Ever since I saw those fliers around campus, I’ve been wondering how exactly a bunch of students skipping their classes has any connection to the war. When I saw a whole column about it in Friday’s Nexus, I thought my questions were answered.

I was wrong. Eric Hedlund’s column (“Freedom Territory: Strike Exercises Obese Amendment,” Daily Nexus, Feb. 9) really isn’t about the strike at all. He mentions the fliers but makes no attempt to connect the protest with the ramblings that make up the remainder of the column.

No worries, here’s Jedidjah de Vries with a letter about the strike! And he starts it off with a similar question as the one I’ve got! This should be good. Well, halfway through the column he apparently has a revelation that answers it, but rather than sharing it in detail he leaves us with the dubious statement “Not going to class forces the university to grind to a halt.”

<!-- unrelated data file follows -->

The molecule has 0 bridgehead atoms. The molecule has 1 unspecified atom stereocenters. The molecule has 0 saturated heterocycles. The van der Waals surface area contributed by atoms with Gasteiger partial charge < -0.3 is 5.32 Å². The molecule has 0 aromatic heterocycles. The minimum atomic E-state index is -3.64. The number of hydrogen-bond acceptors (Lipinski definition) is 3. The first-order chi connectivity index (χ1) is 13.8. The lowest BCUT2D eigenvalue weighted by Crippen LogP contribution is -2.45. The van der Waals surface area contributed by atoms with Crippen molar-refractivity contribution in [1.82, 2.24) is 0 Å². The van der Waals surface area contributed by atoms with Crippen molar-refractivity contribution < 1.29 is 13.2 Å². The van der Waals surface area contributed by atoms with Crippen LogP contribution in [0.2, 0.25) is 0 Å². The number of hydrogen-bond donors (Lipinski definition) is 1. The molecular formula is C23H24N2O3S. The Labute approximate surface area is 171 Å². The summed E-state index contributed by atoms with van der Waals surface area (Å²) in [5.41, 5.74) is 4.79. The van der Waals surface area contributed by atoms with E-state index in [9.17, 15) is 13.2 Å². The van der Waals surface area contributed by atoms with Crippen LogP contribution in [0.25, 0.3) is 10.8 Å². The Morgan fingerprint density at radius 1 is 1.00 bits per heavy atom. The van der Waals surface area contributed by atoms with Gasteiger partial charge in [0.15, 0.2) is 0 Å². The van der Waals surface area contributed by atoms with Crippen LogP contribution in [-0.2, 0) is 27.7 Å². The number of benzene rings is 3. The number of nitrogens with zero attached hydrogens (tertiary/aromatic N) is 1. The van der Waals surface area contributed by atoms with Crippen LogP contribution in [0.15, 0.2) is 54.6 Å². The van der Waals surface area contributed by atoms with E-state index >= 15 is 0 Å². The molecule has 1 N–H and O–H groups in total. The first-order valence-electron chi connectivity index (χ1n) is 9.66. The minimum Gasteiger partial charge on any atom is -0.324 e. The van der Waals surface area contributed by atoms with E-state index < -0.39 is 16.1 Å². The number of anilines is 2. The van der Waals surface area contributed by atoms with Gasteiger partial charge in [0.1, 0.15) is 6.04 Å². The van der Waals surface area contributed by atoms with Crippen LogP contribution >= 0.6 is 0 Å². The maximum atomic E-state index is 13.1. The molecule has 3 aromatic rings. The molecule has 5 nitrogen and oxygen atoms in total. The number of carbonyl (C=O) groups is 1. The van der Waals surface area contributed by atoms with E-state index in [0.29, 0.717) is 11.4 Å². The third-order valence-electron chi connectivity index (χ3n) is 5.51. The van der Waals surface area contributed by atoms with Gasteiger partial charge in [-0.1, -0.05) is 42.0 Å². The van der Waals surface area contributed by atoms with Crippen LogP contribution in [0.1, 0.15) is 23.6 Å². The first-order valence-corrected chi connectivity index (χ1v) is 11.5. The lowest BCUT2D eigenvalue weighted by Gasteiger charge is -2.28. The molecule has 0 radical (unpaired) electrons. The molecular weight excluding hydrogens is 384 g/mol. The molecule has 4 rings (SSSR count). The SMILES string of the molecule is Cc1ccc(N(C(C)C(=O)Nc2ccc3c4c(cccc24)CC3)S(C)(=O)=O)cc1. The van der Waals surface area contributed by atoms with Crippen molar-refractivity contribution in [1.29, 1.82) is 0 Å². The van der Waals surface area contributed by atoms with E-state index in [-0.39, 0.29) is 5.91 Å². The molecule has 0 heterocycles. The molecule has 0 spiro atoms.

Hmm. Will one day of skipped classes really grind the university to a halt? Now, I’m no expert, but that sounds unlikely to me, even if 100 percent of the student population participated in the strike – also unlikely. BUT if this halt grinding does happen, it will “call for a change of policy” … somehow. Which will, uh, scare the, um, UC Regents who may have, in the past, given financial contributions to politicians and/or the military.

Hell, why don’t we skip class every day? I’m sure the war will stop within days.

Currently, I plan to go to classes that day. I might change my mind if someone can just explain in detail how skipping class will affect the war in any meaningful way. Someone’s gotta have something. The way I figure it, a bunch of college students wouldn’t skip class without a really good reason, right?